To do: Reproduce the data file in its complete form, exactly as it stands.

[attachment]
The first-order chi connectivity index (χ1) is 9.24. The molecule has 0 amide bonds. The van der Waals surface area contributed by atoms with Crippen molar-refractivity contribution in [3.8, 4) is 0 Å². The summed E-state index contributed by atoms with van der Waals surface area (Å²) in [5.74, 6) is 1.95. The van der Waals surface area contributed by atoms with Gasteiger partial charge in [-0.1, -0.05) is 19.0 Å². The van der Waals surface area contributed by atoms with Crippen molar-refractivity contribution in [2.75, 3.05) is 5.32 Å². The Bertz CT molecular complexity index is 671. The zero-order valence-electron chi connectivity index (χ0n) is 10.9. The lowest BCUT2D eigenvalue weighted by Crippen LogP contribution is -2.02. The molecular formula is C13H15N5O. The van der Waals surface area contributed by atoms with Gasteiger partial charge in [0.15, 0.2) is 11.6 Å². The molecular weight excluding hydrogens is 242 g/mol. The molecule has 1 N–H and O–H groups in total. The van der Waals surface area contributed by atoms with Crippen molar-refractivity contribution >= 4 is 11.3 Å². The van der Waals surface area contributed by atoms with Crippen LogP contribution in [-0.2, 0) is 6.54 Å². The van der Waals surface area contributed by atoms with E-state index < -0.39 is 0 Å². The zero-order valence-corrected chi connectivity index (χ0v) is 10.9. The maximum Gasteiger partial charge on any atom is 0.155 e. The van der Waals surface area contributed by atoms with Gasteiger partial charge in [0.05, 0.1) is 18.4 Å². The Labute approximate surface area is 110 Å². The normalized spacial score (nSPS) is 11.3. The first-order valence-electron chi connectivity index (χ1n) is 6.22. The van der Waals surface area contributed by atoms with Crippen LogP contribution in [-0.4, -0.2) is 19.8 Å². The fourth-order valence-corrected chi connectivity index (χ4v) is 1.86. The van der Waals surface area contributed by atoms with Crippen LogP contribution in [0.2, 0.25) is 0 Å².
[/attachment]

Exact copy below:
The first-order chi connectivity index (χ1) is 9.24. The molecule has 0 amide bonds. The van der Waals surface area contributed by atoms with Crippen molar-refractivity contribution in [3.8, 4) is 0 Å². The summed E-state index contributed by atoms with van der Waals surface area (Å²) in [5.74, 6) is 1.95. The van der Waals surface area contributed by atoms with Gasteiger partial charge in [-0.1, -0.05) is 19.0 Å². The van der Waals surface area contributed by atoms with Crippen molar-refractivity contribution in [2.75, 3.05) is 5.32 Å². The Bertz CT molecular complexity index is 671. The zero-order valence-electron chi connectivity index (χ0n) is 10.9. The lowest BCUT2D eigenvalue weighted by Crippen LogP contribution is -2.02. The molecular formula is C13H15N5O. The van der Waals surface area contributed by atoms with Gasteiger partial charge in [0.15, 0.2) is 11.6 Å². The molecular weight excluding hydrogens is 242 g/mol. The molecule has 1 N–H and O–H groups in total. The van der Waals surface area contributed by atoms with Crippen molar-refractivity contribution >= 4 is 11.3 Å². The van der Waals surface area contributed by atoms with Crippen LogP contribution in [-0.2, 0) is 6.54 Å². The van der Waals surface area contributed by atoms with E-state index < -0.39 is 0 Å². The zero-order valence-corrected chi connectivity index (χ0v) is 10.9. The maximum Gasteiger partial charge on any atom is 0.155 e. The van der Waals surface area contributed by atoms with Gasteiger partial charge in [0.05, 0.1) is 18.4 Å². The Labute approximate surface area is 110 Å². The normalized spacial score (nSPS) is 11.3. The first-order valence-electron chi connectivity index (χ1n) is 6.22. The van der Waals surface area contributed by atoms with Crippen LogP contribution in [-0.4, -0.2) is 19.8 Å². The fourth-order valence-corrected chi connectivity index (χ4v) is 1.86. The van der Waals surface area contributed by atoms with Crippen LogP contribution in [0.2, 0.25) is 0 Å².